The Difference Between Venting and Dumping
Try following these guidelines when communicating anger or frustration.
Posted September 8, 2017 | Reviewed by Lybi Ma
We can all get upset at times, but there are healthy ways to express frustration and anger. It is important, especially for empaths and sensitive people to be aware of the difference between venting and dumping as the later can beat down one’s positivity and self-worth.
As a psychiatrist and empath myself I have a hard time tolerating loud noises. So, for the sake of preservation, I have a “no yelling” rule in my house. For sensitive people, a healthier way to express anger is through venting, whereas dumping is toxic and can traumatize and overwhelm us.
For instance, if your spouse wants to vent, ask him or her to make a formal request by saying, “I have a request. I need to vent about an issue. Is that okay to do now?” This gives you some warning so you’re not hijacked. Then, it’s your choice to discuss the issue right away or later when you have adequate time and feel more centered.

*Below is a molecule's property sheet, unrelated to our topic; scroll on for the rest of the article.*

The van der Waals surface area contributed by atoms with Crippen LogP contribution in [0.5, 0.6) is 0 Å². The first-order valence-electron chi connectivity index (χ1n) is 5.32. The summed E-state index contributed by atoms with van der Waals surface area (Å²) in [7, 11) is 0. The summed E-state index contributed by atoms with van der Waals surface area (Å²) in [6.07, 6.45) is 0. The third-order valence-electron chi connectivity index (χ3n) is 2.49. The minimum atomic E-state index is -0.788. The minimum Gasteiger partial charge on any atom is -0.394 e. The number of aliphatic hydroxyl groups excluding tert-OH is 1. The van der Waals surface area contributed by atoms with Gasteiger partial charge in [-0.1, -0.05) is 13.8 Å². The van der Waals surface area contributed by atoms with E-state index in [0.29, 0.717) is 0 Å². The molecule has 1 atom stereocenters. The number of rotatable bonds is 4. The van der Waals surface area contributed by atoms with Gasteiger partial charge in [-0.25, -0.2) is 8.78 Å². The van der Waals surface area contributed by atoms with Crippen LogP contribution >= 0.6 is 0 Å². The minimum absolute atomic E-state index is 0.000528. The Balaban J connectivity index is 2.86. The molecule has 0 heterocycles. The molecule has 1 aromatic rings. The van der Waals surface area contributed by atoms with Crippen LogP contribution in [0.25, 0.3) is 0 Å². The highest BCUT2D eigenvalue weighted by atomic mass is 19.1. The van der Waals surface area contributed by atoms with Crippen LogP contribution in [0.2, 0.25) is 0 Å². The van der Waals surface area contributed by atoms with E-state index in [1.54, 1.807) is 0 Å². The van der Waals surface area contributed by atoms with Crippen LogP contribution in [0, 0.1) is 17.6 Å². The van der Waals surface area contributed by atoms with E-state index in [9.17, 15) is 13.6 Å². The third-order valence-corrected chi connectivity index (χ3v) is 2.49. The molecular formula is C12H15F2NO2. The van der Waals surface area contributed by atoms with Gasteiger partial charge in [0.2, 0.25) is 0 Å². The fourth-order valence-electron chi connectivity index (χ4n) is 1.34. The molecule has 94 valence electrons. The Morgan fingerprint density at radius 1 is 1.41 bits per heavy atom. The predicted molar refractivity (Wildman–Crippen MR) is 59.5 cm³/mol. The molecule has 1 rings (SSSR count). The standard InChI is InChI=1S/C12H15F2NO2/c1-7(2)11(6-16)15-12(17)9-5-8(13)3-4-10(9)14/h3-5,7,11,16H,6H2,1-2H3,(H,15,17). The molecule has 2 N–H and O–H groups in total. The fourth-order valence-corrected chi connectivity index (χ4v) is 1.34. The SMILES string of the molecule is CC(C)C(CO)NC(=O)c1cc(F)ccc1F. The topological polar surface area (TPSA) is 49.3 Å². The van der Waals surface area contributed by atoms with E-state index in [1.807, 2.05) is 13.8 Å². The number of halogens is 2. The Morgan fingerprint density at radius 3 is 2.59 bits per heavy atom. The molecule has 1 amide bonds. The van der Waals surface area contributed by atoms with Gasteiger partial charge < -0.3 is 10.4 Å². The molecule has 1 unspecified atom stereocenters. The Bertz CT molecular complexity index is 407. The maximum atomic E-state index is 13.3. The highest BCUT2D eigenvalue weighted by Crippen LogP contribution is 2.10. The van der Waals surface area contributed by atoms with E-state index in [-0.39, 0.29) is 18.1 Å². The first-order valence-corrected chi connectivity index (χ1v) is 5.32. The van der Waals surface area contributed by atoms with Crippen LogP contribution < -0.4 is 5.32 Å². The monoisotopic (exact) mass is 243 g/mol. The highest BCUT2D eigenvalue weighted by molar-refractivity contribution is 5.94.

Here are some guidelines to follow when you or someone else is communicating anger or frustration.
- Feels healthy
- Sticks to one topic
- Is time-limited
- Doesn’t keep repeating the same topic
- No blaming
- No victimizing
- Shows accountability for their part in the issue
- Open to solutions after expressing yourself
- Feels toxic
- Overwhelms you with many issues
- Keeps repeating the same thing
- Blames others
- In victim mode
- Goes on and on
- No accountability for their part in the issue
- Not open to solutions
Communication is vital when it comes to expressing anger or other intense emotions. Knowing the difference between venting and dumping is a positive start in having clarity in your relationships. If someone starts dumping on you, it’s fine to excuse yourself and tell them: “I can talk to you when you are calmer.” Learning to protect yourself in this way, particularly if you are a sensitive person, is an important form of self-care.
Adapted from The Empath’s Survival Guide by Judith Orloff, MD